TORONTO — Research conducted at The Toronto Hospital and the Canadian Red Cross Society appears to have unearthed a new way of detecting HIV infection which could lead to much earlier and faster diagnoses.
In a paper published in the journal Blood, dated Nov. 1, 1997, researchers David Phipps, from the Department of Oncology Research at The Toronto Hospital Research Institute, and Donald Branch, of the Canadian Red Cross, in Toronto, reported the discovery of a new marker for HIV which reduces the lag between the time of infection and time of detection.
Current HIV tests have a window period — the time of infection to the time of detection — anywhere from six weeks to six months. During this time, the unknowingly infected person could become a blood donor or have unprotected sex, putting others at risk.
Since the immune system of patients infected with HIV is in a state of chronic activation, the research focused on the known process of normal T cell activation, which involves early tyrosine phosphorylation.
The researchers homed in on an enzyme known as Fyn kinase. The protein tyrosine kinase Fyn is thought responsible for initiating the biochemical signals following activation of the T cell antigen receptor present on both CD4+ and CD8+ T lymphocytes
In their study, the researchers examined whether Fyn kinase activity is affected in patients with asymptomatic HIV when compared with uninfected control subjects. The deregulation of this critical T cell activation pathway may represent, they postulated, an important step in immune system abnormalities associated with HIV infection.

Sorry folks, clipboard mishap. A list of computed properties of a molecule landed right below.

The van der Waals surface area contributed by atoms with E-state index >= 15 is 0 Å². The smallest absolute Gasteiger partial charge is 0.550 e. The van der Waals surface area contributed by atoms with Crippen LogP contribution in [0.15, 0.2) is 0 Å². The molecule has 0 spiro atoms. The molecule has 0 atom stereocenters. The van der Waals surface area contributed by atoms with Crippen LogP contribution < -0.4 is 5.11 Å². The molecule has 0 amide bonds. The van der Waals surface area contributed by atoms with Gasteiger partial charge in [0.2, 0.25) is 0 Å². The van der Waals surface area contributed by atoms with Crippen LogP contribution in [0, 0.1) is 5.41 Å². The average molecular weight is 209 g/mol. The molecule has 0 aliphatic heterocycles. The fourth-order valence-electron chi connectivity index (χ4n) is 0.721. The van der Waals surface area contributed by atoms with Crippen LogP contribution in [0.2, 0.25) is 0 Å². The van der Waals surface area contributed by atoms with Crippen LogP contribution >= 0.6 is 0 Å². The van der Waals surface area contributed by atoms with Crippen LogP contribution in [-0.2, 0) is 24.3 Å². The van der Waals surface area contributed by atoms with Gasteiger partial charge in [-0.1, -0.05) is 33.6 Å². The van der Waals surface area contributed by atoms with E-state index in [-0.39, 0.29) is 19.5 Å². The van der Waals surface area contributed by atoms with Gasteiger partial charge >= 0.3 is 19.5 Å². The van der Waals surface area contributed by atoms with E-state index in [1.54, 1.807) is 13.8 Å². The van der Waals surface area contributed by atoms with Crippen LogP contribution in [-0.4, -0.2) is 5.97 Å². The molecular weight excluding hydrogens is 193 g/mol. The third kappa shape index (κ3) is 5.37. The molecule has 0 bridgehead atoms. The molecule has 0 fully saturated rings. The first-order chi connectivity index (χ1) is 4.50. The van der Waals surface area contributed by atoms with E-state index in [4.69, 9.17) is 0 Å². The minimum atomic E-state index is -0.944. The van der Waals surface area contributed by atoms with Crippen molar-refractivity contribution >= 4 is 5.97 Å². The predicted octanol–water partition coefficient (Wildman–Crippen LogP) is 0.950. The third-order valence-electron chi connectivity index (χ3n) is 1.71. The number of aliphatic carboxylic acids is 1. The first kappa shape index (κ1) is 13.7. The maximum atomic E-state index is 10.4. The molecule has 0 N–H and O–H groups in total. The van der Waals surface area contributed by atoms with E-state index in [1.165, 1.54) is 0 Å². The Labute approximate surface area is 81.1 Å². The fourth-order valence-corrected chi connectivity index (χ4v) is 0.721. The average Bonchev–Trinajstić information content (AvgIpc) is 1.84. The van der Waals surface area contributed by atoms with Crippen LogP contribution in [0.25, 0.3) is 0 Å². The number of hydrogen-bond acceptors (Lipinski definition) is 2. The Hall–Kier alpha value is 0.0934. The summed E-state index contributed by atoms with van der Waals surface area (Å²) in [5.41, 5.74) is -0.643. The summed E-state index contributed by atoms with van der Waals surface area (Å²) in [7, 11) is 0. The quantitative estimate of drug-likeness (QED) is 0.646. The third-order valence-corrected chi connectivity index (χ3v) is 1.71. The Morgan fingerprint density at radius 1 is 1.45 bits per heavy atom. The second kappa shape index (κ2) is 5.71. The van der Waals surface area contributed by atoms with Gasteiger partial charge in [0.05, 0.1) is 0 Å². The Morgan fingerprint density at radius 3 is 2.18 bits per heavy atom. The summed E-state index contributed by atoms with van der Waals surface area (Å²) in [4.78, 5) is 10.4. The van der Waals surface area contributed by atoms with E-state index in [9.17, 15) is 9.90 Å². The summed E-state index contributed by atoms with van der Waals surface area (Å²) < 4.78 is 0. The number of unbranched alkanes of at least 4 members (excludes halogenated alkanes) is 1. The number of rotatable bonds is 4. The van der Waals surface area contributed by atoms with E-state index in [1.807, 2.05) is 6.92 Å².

What they found was that patients with asymptomatic HIV infection had very low levels of Fyn protein compared to uninfected control subjects, but greatly elevated Fyn kinase activity.
Since the relative Fyn-specific kinase activity is elevated in patients with asymptomatic HIV infection and decreases in patients with AIDS, the researchers speculated that Fyn-specific kinase activity may be elevated shortly after infection, and this finding has the potential to be diagnostic of seronegative HIV infection. Lab experiments already have shown that Fyn kinase activity increases 30 minutes after HIV infection of human CD4+ T cells.
This is an important finding, commented Phipps, who was a postdoctoral fellow at The Toronto Hospital during the time the discovery was made and currently is manager of biotechnology and medical products with the Innovations Foundation, a technology licensing company founded by the University of Toronto.
According to Phipps, the marker could lead to new, early diagnostic methods for HIV. Initial research shows this test could actually replace current testing for HIV. Specifically, the test would be a surrogate test for the disease, since it does not test for HIV directly but rather for an enzyme that is activated in the HIV-infected state.
HIV infections normally are diagnosed by measuring antibodies produced in response to the infection. Unfortunately, there is a lag time between infection and production of antibodies and the antibody response is not useful for tracking the viral load of the infection, both of which are important issues in managing HIV infections.
At present, viral load is measured to monitor the effectiveness of therapies for HIV by nucleic acid assays, which are complex and costly. The new assay method, which does not rely on antibody or nucleic acid markers, is expected to find application in a number of areas for the management of HIV infections.
The researchers have applied for a patent and currently are collaborating on developing a screening kit for clinical testing with the pharmaceutical firm Select Therapeutics Inc., of Ottawa, Ontario.